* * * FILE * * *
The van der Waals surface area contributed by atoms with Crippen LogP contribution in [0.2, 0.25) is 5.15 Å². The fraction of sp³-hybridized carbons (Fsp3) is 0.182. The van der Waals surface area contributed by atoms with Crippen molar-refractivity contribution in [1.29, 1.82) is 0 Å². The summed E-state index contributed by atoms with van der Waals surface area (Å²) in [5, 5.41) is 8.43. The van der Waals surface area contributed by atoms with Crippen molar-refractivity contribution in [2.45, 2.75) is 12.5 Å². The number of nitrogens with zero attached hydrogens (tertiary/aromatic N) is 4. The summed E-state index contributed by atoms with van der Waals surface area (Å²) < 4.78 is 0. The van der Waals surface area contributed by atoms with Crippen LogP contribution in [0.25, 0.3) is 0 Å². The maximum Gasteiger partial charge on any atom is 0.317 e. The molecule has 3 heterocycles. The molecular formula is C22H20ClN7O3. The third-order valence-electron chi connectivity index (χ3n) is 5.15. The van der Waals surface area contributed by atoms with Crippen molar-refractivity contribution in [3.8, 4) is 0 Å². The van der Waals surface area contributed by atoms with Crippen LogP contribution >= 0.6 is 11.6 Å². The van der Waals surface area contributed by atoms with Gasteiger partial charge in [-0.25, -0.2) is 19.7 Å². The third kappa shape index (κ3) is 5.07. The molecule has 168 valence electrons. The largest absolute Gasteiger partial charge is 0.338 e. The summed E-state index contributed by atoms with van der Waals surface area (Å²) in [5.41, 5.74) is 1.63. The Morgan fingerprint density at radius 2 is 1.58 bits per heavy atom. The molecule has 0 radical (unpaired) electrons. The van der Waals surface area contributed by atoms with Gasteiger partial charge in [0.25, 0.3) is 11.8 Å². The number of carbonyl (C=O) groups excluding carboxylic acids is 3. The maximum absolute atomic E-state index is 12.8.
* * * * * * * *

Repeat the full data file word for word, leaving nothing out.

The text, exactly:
The van der Waals surface area contributed by atoms with Crippen LogP contribution in [0.2, 0.25) is 5.15 Å². The fraction of sp³-hybridized carbons (Fsp3) is 0.182. The van der Waals surface area contributed by atoms with Crippen molar-refractivity contribution in [1.29, 1.82) is 0 Å². The summed E-state index contributed by atoms with van der Waals surface area (Å²) in [5, 5.41) is 8.43. The van der Waals surface area contributed by atoms with Crippen molar-refractivity contribution in [2.45, 2.75) is 12.5 Å². The number of nitrogens with zero attached hydrogens (tertiary/aromatic N) is 4. The summed E-state index contributed by atoms with van der Waals surface area (Å²) < 4.78 is 0. The van der Waals surface area contributed by atoms with Crippen LogP contribution in [0.25, 0.3) is 0 Å². The maximum Gasteiger partial charge on any atom is 0.317 e. The molecule has 3 heterocycles. The molecular formula is C22H20ClN7O3. The third-order valence-electron chi connectivity index (χ3n) is 5.15. The van der Waals surface area contributed by atoms with Crippen molar-refractivity contribution in [3.8, 4) is 0 Å². The van der Waals surface area contributed by atoms with Crippen LogP contribution >= 0.6 is 11.6 Å². The van der Waals surface area contributed by atoms with Gasteiger partial charge in [-0.25, -0.2) is 19.7 Å². The third kappa shape index (κ3) is 5.07. The molecule has 168 valence electrons. The largest absolute Gasteiger partial charge is 0.338 e. The summed E-state index contributed by atoms with van der Waals surface area (Å²) in [5.41, 5.74) is 1.63. The Morgan fingerprint density at radius 2 is 1.58 bits per heavy atom. The molecule has 0 radical (unpaired) electrons. The van der Waals surface area contributed by atoms with Gasteiger partial charge in [0.25, 0.3) is 11.8 Å². The number of carbonyl (C=O) groups excluding carboxylic acids is 3. The maximum absolute atomic E-state index is 12.8.